Every time I've gone to a movie without reading a review first, I've regretted it. In the past six years, here are the movies where I decided "I want to see this so bad, I'm not going to ruin it for myself by risking reading reviews that might discourage me from seeing it": "Superman Returns", "Spider-Man 3" and "The Hitchhiker's Guide to the Galaxy". All big disappointments. Since 2007, I haven't gone to a movie without checking the reviews first, and I find that the number of movies I end up disappointed in has decreased significantly. Occasionally there are still movies that let me down despite getting positive reviews (i.e. "X-Men: The Last Stand", "Drag Me to Hell", "Scott Pilgrim vs. the World"), but those are increasingly rare.
It's fairly easy to read a review before a movie without spoiling it for yourself. I think the best way is to just skim through it, skipping the parts where the reviewer talks about plot-related stuff, so you're not spoiled if you decide to see the movie after reading. Being familiar with the reviewers, I have a pretty good idea of when they're going to go into plot stuff. Generally the opening and closing paragraphs are where you get the analysis/reflections that are going to make a convincing or not-so-convincing argument about the movie being good or bad.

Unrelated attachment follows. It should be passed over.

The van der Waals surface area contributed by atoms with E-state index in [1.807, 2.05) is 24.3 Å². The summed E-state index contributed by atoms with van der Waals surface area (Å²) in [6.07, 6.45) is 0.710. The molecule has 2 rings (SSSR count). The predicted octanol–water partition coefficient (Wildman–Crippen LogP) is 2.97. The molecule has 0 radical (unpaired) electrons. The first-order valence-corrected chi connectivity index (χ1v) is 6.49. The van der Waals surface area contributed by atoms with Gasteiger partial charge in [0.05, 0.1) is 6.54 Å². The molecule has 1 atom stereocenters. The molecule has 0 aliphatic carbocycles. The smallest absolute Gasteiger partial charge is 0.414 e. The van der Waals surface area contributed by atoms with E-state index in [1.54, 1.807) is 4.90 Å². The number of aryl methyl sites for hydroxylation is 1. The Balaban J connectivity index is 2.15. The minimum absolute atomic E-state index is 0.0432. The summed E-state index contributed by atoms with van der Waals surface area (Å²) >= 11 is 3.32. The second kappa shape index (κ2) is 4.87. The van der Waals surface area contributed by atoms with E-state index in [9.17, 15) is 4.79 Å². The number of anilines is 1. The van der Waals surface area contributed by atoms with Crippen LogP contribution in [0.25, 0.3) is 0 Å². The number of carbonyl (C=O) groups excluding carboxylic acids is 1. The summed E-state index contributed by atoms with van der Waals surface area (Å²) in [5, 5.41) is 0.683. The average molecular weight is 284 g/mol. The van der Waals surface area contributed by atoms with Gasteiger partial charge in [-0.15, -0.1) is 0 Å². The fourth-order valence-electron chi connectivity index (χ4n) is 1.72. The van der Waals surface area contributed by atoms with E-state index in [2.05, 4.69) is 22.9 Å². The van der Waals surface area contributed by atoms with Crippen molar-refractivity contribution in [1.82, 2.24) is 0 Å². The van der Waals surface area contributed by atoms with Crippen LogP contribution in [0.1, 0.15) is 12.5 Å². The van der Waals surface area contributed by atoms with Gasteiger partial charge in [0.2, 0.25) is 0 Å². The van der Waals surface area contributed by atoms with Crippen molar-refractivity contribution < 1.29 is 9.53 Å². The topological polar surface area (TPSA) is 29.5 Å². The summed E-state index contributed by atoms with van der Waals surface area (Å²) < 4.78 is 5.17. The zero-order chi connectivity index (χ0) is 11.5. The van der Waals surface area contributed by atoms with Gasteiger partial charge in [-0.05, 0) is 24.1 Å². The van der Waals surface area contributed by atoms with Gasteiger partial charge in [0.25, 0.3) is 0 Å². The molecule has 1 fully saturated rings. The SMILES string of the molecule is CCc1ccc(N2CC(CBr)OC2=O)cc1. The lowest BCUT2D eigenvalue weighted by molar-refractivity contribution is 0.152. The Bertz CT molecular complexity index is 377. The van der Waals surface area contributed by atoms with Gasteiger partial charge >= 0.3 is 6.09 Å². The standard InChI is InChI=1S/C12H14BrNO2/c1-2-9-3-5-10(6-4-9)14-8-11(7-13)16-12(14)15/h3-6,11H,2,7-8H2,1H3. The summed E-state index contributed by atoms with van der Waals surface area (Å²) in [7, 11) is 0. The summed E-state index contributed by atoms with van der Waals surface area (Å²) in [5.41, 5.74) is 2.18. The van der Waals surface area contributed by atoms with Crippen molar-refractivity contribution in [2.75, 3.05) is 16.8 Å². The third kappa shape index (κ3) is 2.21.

To determine how credible or relevant to you a reviewer's opinion is, I suggest considering what you thought of movies they praised or put down in the past. For example, Devin Faraci was practically orgasmic over "Hot Fuzz", "Inception", and "Scott Pilgrim vs. the World", all of which I thought were okay, but very flawed, and far from the monumentally perfect masterpieces of film he made them out to be. I often agree with his criticism or complaints about many movies, but I keep in mind his benchmarks for high quality every time he praises something to high heaven. That's why I'm not tempted to rush out and see something as soon as he goes apeshit over it.